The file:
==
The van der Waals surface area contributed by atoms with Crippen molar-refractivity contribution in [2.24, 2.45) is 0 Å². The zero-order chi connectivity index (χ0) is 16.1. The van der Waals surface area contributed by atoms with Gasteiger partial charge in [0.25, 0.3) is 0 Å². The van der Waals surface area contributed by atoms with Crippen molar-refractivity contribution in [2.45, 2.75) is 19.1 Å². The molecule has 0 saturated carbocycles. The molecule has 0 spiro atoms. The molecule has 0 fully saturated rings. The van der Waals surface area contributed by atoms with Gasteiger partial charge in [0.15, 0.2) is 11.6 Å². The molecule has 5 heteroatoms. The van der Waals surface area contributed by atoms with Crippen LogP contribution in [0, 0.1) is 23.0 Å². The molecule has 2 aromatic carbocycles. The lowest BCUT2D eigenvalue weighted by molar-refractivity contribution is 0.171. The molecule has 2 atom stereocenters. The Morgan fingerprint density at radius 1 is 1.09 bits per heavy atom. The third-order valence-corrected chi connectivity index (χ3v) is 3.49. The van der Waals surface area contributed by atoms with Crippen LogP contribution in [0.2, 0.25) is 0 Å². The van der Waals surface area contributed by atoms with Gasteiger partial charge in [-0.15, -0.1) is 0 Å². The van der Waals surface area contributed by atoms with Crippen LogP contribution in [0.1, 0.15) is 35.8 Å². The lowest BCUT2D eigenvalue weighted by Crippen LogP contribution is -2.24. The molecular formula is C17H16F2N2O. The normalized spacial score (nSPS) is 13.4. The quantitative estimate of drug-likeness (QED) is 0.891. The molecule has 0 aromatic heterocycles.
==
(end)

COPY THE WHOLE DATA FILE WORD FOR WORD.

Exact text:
The van der Waals surface area contributed by atoms with Crippen molar-refractivity contribution in [2.24, 2.45) is 0 Å². The zero-order chi connectivity index (χ0) is 16.1. The van der Waals surface area contributed by atoms with Gasteiger partial charge in [0.25, 0.3) is 0 Å². The van der Waals surface area contributed by atoms with Crippen molar-refractivity contribution in [2.45, 2.75) is 19.1 Å². The molecule has 0 saturated carbocycles. The molecule has 0 spiro atoms. The molecule has 0 fully saturated rings. The van der Waals surface area contributed by atoms with Gasteiger partial charge in [0.15, 0.2) is 11.6 Å². The molecule has 5 heteroatoms. The van der Waals surface area contributed by atoms with Crippen LogP contribution in [0, 0.1) is 23.0 Å². The molecule has 2 aromatic carbocycles. The lowest BCUT2D eigenvalue weighted by molar-refractivity contribution is 0.171. The molecule has 2 atom stereocenters. The Morgan fingerprint density at radius 1 is 1.09 bits per heavy atom. The third-order valence-corrected chi connectivity index (χ3v) is 3.49. The van der Waals surface area contributed by atoms with Crippen LogP contribution in [0.2, 0.25) is 0 Å². The van der Waals surface area contributed by atoms with Gasteiger partial charge in [-0.15, -0.1) is 0 Å². The van der Waals surface area contributed by atoms with Crippen LogP contribution in [0.1, 0.15) is 35.8 Å². The lowest BCUT2D eigenvalue weighted by Crippen LogP contribution is -2.24. The molecular formula is C17H16F2N2O. The normalized spacial score (nSPS) is 13.4. The quantitative estimate of drug-likeness (QED) is 0.891. The molecule has 0 aromatic heterocycles.